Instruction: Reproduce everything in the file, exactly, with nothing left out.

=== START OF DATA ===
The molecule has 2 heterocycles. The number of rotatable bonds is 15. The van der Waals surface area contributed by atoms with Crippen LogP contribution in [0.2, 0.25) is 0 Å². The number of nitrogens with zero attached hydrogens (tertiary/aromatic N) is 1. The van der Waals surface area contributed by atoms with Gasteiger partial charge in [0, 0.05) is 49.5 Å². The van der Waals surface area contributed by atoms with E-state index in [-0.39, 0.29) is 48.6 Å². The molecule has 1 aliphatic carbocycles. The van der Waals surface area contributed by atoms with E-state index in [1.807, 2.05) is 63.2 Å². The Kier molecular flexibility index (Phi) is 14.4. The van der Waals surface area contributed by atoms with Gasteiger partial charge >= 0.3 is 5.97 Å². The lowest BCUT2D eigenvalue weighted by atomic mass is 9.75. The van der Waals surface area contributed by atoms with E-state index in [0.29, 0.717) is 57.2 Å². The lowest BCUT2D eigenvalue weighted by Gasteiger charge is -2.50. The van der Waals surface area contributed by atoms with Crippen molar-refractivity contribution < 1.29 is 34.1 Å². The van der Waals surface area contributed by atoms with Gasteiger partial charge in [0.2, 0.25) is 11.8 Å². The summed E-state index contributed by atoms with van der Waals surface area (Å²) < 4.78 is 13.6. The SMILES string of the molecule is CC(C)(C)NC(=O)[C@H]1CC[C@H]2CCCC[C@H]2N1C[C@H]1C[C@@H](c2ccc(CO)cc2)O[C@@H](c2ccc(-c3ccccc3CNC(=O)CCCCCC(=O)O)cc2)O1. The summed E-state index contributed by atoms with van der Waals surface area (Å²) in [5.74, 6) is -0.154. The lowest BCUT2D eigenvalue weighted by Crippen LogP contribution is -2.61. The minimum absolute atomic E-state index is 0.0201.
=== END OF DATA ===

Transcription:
The molecule has 2 heterocycles. The number of rotatable bonds is 15. The van der Waals surface area contributed by atoms with Crippen LogP contribution in [0.2, 0.25) is 0 Å². The number of nitrogens with zero attached hydrogens (tertiary/aromatic N) is 1. The van der Waals surface area contributed by atoms with Gasteiger partial charge in [0, 0.05) is 49.5 Å². The van der Waals surface area contributed by atoms with E-state index in [-0.39, 0.29) is 48.6 Å². The molecule has 1 aliphatic carbocycles. The van der Waals surface area contributed by atoms with E-state index in [1.807, 2.05) is 63.2 Å². The Kier molecular flexibility index (Phi) is 14.4. The van der Waals surface area contributed by atoms with Gasteiger partial charge >= 0.3 is 5.97 Å². The lowest BCUT2D eigenvalue weighted by atomic mass is 9.75. The van der Waals surface area contributed by atoms with E-state index in [0.29, 0.717) is 57.2 Å². The lowest BCUT2D eigenvalue weighted by Gasteiger charge is -2.50. The van der Waals surface area contributed by atoms with Crippen molar-refractivity contribution < 1.29 is 34.1 Å². The van der Waals surface area contributed by atoms with Gasteiger partial charge in [0.2, 0.25) is 11.8 Å². The summed E-state index contributed by atoms with van der Waals surface area (Å²) < 4.78 is 13.6. The SMILES string of the molecule is CC(C)(C)NC(=O)[C@H]1CC[C@H]2CCCC[C@H]2N1C[C@H]1C[C@@H](c2ccc(CO)cc2)O[C@@H](c2ccc(-c3ccccc3CNC(=O)CCCCCC(=O)O)cc2)O1. The summed E-state index contributed by atoms with van der Waals surface area (Å²) in [5.74, 6) is -0.154. The lowest BCUT2D eigenvalue weighted by Crippen LogP contribution is -2.61. The minimum absolute atomic E-state index is 0.0201.